Setting up RAID1 on an existing Debian Squeeze installation

Valic —  September 15, 2011 — 4 Comments

In this post i will show you what steps  I followed to adapt RAID1 on an existing installation of Debian Squeeze.

Step1. Make sure you have the following packages are installed:

apt-get update && apt-get upgrade
apt-get install mdadm rsync initramfs-tools grub-pc

Step2.  Partitioning the new drive:

First connect the new drive (/dev/sdb) and boot into your sistem.
Then use fdisk to display the partition informations for the existing drive (/dev/sda).

root@srv:~# fdisk -l /dev/sda

Disk /dev/sda: 80.0 GB, 80026361856 bytes
255 heads, 63 sectors/track, 9729 cylinders
Units = cylinders of 16065 * 512 = 8225280 bytes
Sector size (logical/physical): 512 bytes / 512 bytes
I/O size (minimum/optimal): 512 bytes / 512 bytes
Disk identifier: 0x0007384e

Device Boot Start End Blocks Id System
/dev/sda1 * 1 9330 74936320 83 Linux
/dev/sda2 9330 9730 3212289 5 Extended
/dev/sda5 9330 9730 3212288 82 Linux swap / Solaris

Now create partitions of the same size on the new drive.

NOTE:If the new drive is bigger leave the rest of the drive unpartitioned.

Step3. Create new degraded RAID1 arrays:

mdadm –create /dev/md0 –level=1 –raid-devices=2 missing /dev/sdb1
mdadm –create /dev/md1 –level=1 –raid-devices=2 missing /dev/sdb2

Then format like this:

mkswap /dev/md1
mkfs.ext4 /dev/md0

Make sure you specify these devices in /etc/mdadm/mdadm.conf like this:

DEVICE /dev/sda* /dev/sdb*

Append the RAID1 arrays to the end of that file:

mdadm –detail –scan >> /etc/mdadm/mdadm.conf
dpkg-reconfigure mdadm

Check the status of your RAID1 by running the following  command:

cat /proc/mdstat

Step4. Install GRUB2 on both drives:

Run the following command:

dpkg-reconfigure grub-pc

select both /dev/sda and /dev/sdb as installation targets.

Step5.  Sync all data on the existing drive onto the new one using rsync:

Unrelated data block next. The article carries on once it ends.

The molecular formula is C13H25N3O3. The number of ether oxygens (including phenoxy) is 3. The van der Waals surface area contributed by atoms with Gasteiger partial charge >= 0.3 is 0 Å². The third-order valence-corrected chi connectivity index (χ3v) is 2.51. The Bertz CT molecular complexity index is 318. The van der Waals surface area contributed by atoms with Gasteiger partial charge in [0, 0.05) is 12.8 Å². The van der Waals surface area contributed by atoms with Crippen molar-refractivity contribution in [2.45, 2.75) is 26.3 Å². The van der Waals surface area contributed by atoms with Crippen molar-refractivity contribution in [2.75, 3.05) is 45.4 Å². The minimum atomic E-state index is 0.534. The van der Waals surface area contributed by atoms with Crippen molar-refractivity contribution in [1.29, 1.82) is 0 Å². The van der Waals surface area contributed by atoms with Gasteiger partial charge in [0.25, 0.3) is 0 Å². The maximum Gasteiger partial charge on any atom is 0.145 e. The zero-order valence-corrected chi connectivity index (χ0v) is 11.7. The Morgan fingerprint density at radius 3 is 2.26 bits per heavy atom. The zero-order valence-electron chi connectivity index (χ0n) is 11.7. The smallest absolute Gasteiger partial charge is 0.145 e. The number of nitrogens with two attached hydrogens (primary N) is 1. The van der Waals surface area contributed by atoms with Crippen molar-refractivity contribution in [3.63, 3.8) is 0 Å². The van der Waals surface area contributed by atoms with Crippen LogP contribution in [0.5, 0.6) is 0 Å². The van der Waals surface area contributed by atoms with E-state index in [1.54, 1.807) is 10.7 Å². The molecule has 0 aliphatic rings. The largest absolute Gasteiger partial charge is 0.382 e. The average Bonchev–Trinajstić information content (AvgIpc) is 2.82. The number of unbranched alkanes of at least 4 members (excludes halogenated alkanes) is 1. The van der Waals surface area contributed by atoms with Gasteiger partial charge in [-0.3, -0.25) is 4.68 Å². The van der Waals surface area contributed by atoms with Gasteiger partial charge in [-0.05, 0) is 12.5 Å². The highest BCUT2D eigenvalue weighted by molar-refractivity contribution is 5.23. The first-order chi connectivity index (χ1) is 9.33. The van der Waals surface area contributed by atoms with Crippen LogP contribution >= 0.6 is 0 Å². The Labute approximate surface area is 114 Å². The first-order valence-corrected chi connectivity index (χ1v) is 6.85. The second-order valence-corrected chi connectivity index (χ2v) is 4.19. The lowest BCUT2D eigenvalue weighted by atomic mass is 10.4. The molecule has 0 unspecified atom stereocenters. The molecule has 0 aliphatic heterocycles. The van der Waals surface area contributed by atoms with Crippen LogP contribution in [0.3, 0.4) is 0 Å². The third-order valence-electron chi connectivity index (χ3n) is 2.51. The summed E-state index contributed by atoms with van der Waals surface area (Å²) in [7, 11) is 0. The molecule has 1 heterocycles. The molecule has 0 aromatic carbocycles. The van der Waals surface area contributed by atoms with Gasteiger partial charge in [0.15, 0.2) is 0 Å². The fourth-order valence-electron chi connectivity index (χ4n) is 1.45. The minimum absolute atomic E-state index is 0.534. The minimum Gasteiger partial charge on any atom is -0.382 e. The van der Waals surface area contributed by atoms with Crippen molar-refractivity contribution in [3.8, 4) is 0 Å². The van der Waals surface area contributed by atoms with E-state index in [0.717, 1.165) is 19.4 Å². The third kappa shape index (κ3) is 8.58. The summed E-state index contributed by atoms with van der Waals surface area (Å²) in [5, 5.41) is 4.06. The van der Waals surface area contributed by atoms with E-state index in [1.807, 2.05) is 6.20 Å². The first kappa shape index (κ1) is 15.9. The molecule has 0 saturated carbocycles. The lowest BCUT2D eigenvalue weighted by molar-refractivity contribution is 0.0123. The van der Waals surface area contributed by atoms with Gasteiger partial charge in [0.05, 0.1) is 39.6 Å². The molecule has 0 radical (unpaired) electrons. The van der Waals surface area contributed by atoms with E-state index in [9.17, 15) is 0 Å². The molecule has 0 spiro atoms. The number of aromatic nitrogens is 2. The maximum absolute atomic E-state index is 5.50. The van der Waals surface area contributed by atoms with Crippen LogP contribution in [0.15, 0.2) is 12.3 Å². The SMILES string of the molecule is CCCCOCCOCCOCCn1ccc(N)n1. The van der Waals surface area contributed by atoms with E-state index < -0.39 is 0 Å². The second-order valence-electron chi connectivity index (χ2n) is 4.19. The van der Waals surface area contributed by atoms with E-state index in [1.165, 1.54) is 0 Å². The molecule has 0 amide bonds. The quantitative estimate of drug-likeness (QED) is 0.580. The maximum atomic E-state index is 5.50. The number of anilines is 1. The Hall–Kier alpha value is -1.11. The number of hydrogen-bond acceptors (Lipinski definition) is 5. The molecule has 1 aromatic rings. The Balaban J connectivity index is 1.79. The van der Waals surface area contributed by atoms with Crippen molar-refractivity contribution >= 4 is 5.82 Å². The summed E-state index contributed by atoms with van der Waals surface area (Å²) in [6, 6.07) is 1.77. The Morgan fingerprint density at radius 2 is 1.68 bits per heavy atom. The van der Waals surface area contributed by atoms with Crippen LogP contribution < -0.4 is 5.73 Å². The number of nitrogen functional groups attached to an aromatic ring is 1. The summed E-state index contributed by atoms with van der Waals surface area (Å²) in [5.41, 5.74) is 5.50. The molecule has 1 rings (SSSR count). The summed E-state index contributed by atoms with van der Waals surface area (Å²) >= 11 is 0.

mkdir /tmp/mntroot
mount /dev/md0 /tmp/mntroot
rsync -auHxv –exclude=/proc/* –exclude=/sys/* –exclude=/tmp/* /* /tmp/mntro

Step6. Preparing to reboot using the RAID1 drive and test the system:

Before rebooting  open /tmp/mntroot/etc/fstab, and change /dev/sda1 and /dev/sda2 to /dev/md0 and /dev/md1.
Now reboot and from the GRUB2 menu, hit “e” to enter edit mode and make sure that you will be booting off of the new disk:

set root='(md/0)’
linux /boot/vmlinuz-2.6.32-5-686 root=/dev/md0 ro quiet

Step7. Wipe out the original drive by adding it to the RAID1 array:

mdadm /dev/md0 -a /dev/sda1
mdadm /dev/md1 -a /dev/sda2

NOTE: Now you’ll have to wait until the two partitions are fully synchronized. You can check the status of synchronization using the following command:

watch -n1 cat /proc/mdstat

Step8. Test booting off of the original drive(/deb/dsa):

First update the boot loader menu:


Then shut down the system:

shutdown -h now

Now physically disconect the second drive(/deb/sdb) and power on the server.
If the server successfuly boot, shut down the server again and plug the second drive(/dev/sdb) back in before powering it up again.

Step9. Resync drives:

After reboot if everything works fine  you should see the following output after running the command:

cat /proc/mdstat

root@srv:~# cat /proc/mdstat
md0 : active raid1 sda1[1]
280567040 blocks [2/1] [_U]

That indicates the RAID1 array is incomplete and that the second drive is not part of it. We need to add back the second drive(/dev/sdb)  and start the sync again:

mdadm /dev/md0 -a /dev/sdb1

OPTIONAL: You cand speed up the RAID1 synchronizing speed with these two commands:

echo 250000 > /proc/sys/dev/raid/speed_limit_max
echo 250000 > /proc/sys/dev/raid/speed_limit_min

After changing these values, the maximum transfer timing will be 250MB/s.

Enjoy, and feel free to comment.


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Editor in Chief at Debian-Tutorials, Linux enthusiast.

4 responses to Setting up RAID1 on an existing Debian Squeeze installation

  1. nice little howto. short and simple to follow.

    I’d like to add one thing for step 2: to make creating the same partitions on disk 2 a swift, you can use sfdisk:

    sfdisk -d /dev/sda | sfdisk /dev/sdb

  2. Small info for those using this procedure with the sparc architecture of Debian: the equivalent of grub on sparc is SILO and you will need to add your root MD device in the root= parameter of the /etc/silo.conf file.

  3. sorry i have a question if i want to install by deb-installer what steps i have to follow because of the end the installation debian wont install grub ,

    i want boot from the cd and setup a raid 1, but grubs doesnt install !!

    thanks 🙁

  4. This tutorial refers to systems already installed.
    If you want to create RAID 1 at the beginning of Debian installation, this tutorial is not good for you.

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